By Corinne Iozzio for Scientific American: Hong Kong–based WowWee's success stems from bringing university research projects to life that might otherwise languish in the prototype stage. A licensing agreement with the Flow Control and Coordinated Robotics Labs at the University of California, San Diego, for example, provides WowWee with access to patents and the labs with a healthy cash infusion. The collaboration has already netted a series of toy robots that balance like Segways. More recently, the avionics lab at Concordia University in Montreal began working with the company to perfect flight algorithms for a four-rotor drone. Next, chief technology officer Davin Sufer says he has his eye on the Georgia Institute of Technology and its work with swarming behaviors, which would allow a group of robots to function in tandem.
In the case of Switchbot, WowWee adapted a locomotion system developed in part by former U.C. San Diego student Nick Morozovsky. The robot moves on tank-tread legs either horizontally to navigate uneven terrain or on end to stand and scoot fully upright. Morozovsky built his prototype with off-the-shelf parts, including a set of $50 motors. The motors were a compromise; each one had the size and torque he wanted but not the speed. Over the past few years he has worked with WowWee to customize a motor with the exact parameters needed and to cut the final cost of the part down to single digits.
That back and forth yields low-cost, mass-producible parts, which means university-level robotics could become available to everyday people. “One of the reasons I went into mechanical engineering was so I could create real things that have a direct impact,” Morozovsky says. “I didn't expect that to necessarily happen in the process of grad school.” Cont'd...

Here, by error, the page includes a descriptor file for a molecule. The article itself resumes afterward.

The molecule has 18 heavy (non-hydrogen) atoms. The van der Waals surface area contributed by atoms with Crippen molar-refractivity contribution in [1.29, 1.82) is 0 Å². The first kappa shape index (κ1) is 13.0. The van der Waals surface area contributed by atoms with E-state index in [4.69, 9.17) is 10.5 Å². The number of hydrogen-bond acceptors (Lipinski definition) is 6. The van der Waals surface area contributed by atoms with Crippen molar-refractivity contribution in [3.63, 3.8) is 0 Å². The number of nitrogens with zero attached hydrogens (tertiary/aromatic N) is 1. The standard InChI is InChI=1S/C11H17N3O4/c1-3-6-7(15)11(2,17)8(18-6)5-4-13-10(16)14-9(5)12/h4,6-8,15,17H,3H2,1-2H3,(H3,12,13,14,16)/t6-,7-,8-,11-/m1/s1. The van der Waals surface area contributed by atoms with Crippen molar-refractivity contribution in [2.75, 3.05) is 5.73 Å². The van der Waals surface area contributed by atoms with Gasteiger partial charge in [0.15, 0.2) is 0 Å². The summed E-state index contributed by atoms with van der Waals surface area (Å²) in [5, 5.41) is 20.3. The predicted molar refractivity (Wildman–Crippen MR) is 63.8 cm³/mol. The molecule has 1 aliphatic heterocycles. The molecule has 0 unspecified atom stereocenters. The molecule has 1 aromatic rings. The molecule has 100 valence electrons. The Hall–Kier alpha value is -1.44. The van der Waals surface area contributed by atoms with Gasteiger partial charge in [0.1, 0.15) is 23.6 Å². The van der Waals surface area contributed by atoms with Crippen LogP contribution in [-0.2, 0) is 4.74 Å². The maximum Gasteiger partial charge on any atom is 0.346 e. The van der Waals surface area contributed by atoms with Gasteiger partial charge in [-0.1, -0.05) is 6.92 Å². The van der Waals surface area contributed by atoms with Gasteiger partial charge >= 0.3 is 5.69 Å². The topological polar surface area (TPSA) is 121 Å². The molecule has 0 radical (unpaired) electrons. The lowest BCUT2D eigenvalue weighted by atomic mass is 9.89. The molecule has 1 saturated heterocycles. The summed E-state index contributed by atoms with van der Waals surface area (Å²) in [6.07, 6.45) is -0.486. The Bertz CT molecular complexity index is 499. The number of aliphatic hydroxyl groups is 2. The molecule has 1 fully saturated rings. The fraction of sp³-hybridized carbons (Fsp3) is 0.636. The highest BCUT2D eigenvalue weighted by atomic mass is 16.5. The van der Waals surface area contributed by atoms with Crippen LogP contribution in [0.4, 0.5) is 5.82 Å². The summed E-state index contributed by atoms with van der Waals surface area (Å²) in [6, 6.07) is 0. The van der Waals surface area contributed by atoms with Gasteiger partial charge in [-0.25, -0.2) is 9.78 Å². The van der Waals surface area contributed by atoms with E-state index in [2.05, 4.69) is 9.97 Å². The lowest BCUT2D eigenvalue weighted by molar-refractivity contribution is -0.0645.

Polymaker and Covestro Co-Develop a New Line of Polycarbonate-Based 3D Printing Materials with Market-Leading Engineering and Functional Properties
Chad Fraser for The Street: Soon, robots could be doing much more than just vacuuming your house or assembling your next car-they could also invade your investment portfolio. If you're looking for the industry's fastest growth, you'll want to pay particular attention to what's happening on the consumer/office side, where sales are set to grow at a 17% compound annual rate between 2014 and 2019, according to a May report from Business Insider -- seven times quicker than the industrial-robot market. In addition, a number of radical new applications for robotics are emerging in the medical and defense markets, as outlined in this presentation from Investing Daily.
Even though the automation trend is clearly set, there still aren't many pure ways for investors to play it. But that doesn't mean there are no intriguing options out there. Here are five robot makers to keep on your radar screen:
HASCO COMBINES STRATASYS 3D PRINTING WITH QUICK-CHANGE MOLD SYSTEM TO CREATE NEW PRICE/PERFORMANCE BENCHMARK FOR LOW VOLUME INJECTION MOLDING
New Thomson video shows how the Motorized Lead Screw's Taper Lock allows quick, easy de-coupling in the field
Indiegogo - BUDDY, the Companion Robot from Blue Frog Robotics, Raises More Than $600,000 on Indiegogo
Qualcomm Announces Reference Platform with High-end Performance Capabilities to Advance Consumer Drones
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